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Beer Review: 21st Amendment's Down to Earth is an Easy-Drinking Modern IPA

What defines a "modern" IPA?

As a drinking parent with a toddler problem, I carefully monitor my alcohol intake. Sensible imbibing is a fine precept for everyone, but it’s especially true for folks who make their bucks from booze. Back in my twenties, when the thought of fathering a child was as foreign as affordable health insurance, it was perfectly acceptable to bar-hop away my nights and days, smashed and stumbling, salty and slit-eyed. As long as I woke up and clacked out stories, I could put the "fun" in functional drunk.

My twenties were a judgment-free decade. My thirties welcomed new responses to wanton debauchery. Instead of high-fives, Monday morning hangovers were met with eyebrows arched high. Falling down and slurring words was bad form, the sign of an amateur, not a professional. Moderation became my middle name.

The importance of restraint was underscored one day in November 2013 when, at midnight’s stroke, my daughter, Violet, squirmed into the world. To celebrate I sipped Sierra Nevada’s citrusy, piney and decently potent Celebration Ale, chased by multiple rounds. Drinking was easy. The hard part was changing a diaper after sipping the better part of a six-pack.

The messy fumbling was my first introduction to this unwavering formula: strong beers + parenting = disaster. I didn’t want to be a cliché, dropping double IPAs and then my daughter. The opposite extreme, teetotaling, was totally unappealing. After all, drinking was key to properly doing my job. As a solution, I developed a boozy system of checks and balances. After Violet went to bed, I could sample heavy-hitting imperial stouts, double IPAs and other eyesight-blurrers. During the daylight hours—and while on dad duty—I’d sip the likes of lower-strength lagers, witbiers and session IPAs.

Like most every craft beer consumer, I love a good IPA, the bitter symbol of modern American brewing. Socked with aromas of lemons and oranges, mangoes and papayas, medical-grade marijuana and pine trees, IPAs are delivery vehicles for full-throttle aroma and flavor. Also: alcohol. Many IPAs top 6, 7 or 8 percent ABV, meaning two or three pints would make me a baby-dropping butter fingers.

Happily, the last few years have seen brewers give IPAs an alcoholic haircut, dropping the ABV while keeping flavor and aroma cranked high. Session IPAs—as in, you can sip several in a drinking session—have become a screaming phenomenon. Ever since Founders debuted its massively successful All Day IPA in 2010 (it went year-round in 2012), breweries have rushed to roll out lower-alcohol IPAs. Lagunitas DayTime. Left Hand Introvert. Stone Go To. Drake’s Alpha Session. Flying Dog Easy IPA. The list stretches into hop-scented infinity.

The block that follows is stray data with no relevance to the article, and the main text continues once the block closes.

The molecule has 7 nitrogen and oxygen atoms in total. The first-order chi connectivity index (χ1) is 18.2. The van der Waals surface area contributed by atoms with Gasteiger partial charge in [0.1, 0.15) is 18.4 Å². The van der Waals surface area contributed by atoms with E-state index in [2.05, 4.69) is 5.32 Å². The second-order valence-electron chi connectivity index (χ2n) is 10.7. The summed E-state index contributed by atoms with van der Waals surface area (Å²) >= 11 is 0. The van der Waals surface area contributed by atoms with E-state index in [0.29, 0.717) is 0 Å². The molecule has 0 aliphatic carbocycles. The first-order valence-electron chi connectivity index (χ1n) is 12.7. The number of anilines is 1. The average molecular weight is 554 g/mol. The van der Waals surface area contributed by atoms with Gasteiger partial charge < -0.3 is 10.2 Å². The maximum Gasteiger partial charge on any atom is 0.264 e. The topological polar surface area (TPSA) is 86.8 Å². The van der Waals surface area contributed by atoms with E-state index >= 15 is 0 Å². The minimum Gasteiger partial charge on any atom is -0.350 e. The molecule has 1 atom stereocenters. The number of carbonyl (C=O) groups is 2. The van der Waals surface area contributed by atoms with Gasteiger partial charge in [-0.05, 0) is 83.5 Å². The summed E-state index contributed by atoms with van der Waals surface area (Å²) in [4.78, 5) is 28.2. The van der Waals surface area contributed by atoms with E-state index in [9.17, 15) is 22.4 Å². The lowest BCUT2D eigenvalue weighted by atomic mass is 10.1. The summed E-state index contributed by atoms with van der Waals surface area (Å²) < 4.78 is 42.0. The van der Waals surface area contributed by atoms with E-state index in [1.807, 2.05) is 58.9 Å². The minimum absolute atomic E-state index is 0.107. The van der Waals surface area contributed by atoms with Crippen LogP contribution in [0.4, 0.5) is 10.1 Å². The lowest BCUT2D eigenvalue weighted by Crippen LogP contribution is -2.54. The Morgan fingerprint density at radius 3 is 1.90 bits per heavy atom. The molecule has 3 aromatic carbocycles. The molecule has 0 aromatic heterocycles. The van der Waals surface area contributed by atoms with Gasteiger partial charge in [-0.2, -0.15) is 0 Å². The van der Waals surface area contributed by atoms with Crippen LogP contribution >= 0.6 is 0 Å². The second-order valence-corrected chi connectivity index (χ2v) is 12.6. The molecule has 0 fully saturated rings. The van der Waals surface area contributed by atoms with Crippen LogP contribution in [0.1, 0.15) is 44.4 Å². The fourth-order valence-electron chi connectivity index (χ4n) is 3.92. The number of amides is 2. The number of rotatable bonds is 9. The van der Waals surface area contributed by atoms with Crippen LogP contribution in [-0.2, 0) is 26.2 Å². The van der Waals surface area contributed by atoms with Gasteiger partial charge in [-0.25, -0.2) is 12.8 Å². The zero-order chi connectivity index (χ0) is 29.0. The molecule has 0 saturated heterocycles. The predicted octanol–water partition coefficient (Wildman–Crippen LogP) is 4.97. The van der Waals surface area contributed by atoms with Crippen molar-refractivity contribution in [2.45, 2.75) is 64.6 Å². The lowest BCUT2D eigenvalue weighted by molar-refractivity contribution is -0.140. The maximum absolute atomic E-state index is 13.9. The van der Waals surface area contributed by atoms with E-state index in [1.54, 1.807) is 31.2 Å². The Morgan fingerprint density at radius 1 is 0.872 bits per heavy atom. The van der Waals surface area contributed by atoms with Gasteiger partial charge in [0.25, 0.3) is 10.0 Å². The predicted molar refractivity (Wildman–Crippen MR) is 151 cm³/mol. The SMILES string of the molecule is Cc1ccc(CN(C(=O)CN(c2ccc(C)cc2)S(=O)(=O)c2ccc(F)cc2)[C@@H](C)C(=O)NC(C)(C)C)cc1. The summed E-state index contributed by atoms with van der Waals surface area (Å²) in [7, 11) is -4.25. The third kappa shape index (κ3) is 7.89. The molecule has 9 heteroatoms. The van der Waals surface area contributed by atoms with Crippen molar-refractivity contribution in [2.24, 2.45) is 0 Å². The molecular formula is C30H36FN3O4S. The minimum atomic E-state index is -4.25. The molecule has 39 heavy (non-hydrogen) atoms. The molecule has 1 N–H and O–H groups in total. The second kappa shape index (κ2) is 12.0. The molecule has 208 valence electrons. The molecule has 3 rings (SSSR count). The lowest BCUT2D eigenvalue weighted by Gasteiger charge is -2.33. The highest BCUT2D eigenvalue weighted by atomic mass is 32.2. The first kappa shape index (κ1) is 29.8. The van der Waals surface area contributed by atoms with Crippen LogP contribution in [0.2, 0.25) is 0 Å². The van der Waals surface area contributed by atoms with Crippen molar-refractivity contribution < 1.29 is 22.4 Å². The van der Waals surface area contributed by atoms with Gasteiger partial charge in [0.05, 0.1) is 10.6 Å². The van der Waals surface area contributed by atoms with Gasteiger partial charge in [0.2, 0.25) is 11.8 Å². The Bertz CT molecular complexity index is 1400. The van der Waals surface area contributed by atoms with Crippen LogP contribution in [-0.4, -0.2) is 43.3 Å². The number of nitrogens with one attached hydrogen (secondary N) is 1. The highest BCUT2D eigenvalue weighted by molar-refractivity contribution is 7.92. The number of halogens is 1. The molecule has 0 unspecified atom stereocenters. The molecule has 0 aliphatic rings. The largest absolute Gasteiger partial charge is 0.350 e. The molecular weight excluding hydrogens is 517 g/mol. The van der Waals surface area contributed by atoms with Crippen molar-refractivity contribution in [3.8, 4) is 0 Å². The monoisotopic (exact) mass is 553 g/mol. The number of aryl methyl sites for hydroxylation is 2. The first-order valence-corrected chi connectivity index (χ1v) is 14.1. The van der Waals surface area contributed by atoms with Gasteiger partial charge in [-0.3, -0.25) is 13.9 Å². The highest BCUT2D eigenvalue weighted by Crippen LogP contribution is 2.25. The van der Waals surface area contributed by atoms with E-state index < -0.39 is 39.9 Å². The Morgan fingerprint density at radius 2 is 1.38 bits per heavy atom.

Happily, the last few years have seen brewers give IPAs an alcoholic haircut, dropping the ABV while keeping flavor and aroma cranked high.

Before session IPAs became all the craze, there was 21st Amendment’s Bitter American. The San Francisco brewery was born in 2000, when writer Nico Freccia and paralegal-turned-brewer Shaun O’Sullivan opened a brewpub right by the Giants' new baseball stadium. The proximity to 81 annual home games helped the brewpub survive in the lean early years—thanks, dotcom crash!—and it’s since grown into one of the country’s 50 biggest craft breweries.

The company’s canned beer line-up (all featuring quirky, graphic-intensive artwork) includes the summery Hell or High Watermelon wheat beer; spiced Fireside Chat strong ale; roasty and lightly resinous Back in Black IPA; and until recently, Bitter American. First released in early 2007 at the brewpub, the golden "extra pale ale" was an easy-sipping tango of nuts and biscuits, grapefruit and pine, lemons and flowers. At 4.4 percent ABV, Bitter American was a beer that you could polish off by the six-pack.

I did. Repeatedly. Until this spring, when news came down the pipeline that 21st Amendment was killing the brand. From a marketing standpoint, I understood the move. Bitter American was never branded a session IPA. Those three letters are sales gold. Moreover, the word "bitter" is a bit misleading, as the beer was never all that bitter. Despite its popularity, the beer was dispatched to the dustbin, replaced by Down to Earth.

Though branded a session IPA, Down to Earth is not all that different from Bitter American. The ABV (4.4 percent) and bitterness (42 IBUs) are identical, and like its predecessor, DtE is made with plenty of Golden Promise malt, which supplies that nutty, toasty note. The huge difference is the hops. The session IPA is lavishly flavored with voguish Mosaic, a cultivar that calls to mind berries and tropical fruit. The beer drinks crisp and clean, the bitterness a moderate peck on your palate.

It’s a session IPA tuned to modern tastes, a cooler-ready crowd-pleaser that’ll keep the party going all day and night, whether you’re picnicking, at the beach or taking care of a tiny, precious human.

Photo courtesy of 21st Amendment Brewery

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